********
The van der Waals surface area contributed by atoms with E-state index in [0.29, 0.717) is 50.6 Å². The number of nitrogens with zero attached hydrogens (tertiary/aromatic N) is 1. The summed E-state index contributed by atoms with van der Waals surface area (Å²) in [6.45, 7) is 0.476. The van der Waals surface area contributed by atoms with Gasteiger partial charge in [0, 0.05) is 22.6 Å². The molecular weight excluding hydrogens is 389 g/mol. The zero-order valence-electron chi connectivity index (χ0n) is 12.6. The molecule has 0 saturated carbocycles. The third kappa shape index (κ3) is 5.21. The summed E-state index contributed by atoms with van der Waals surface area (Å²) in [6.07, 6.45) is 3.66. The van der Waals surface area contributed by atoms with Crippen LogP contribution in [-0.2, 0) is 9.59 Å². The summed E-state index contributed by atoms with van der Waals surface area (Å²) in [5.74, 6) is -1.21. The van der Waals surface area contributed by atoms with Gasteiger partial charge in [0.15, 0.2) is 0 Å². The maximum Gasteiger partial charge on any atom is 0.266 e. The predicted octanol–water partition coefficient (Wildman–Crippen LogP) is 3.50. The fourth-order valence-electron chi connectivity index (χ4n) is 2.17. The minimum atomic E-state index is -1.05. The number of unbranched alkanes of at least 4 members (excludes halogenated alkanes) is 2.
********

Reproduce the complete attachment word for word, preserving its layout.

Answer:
The van der Waals surface area contributed by atoms with E-state index in [0.29, 0.717) is 50.6 Å². The number of nitrogens with zero attached hydrogens (tertiary/aromatic N) is 1. The summed E-state index contributed by atoms with van der Waals surface area (Å²) in [6.45, 7) is 0.476. The van der Waals surface area contributed by atoms with Gasteiger partial charge in [0, 0.05) is 22.6 Å². The molecular weight excluding hydrogens is 389 g/mol. The zero-order valence-electron chi connectivity index (χ0n) is 12.6. The molecule has 0 saturated carbocycles. The third kappa shape index (κ3) is 5.21. The summed E-state index contributed by atoms with van der Waals surface area (Å²) in [6.07, 6.45) is 3.66. The van der Waals surface area contributed by atoms with Crippen LogP contribution in [-0.2, 0) is 9.59 Å². The summed E-state index contributed by atoms with van der Waals surface area (Å²) in [5.74, 6) is -1.21. The van der Waals surface area contributed by atoms with Gasteiger partial charge in [0.15, 0.2) is 0 Å². The maximum Gasteiger partial charge on any atom is 0.266 e. The predicted octanol–water partition coefficient (Wildman–Crippen LogP) is 3.50. The fourth-order valence-electron chi connectivity index (χ4n) is 2.17. The minimum atomic E-state index is -1.05. The number of unbranched alkanes of at least 4 members (excludes halogenated alkanes) is 2.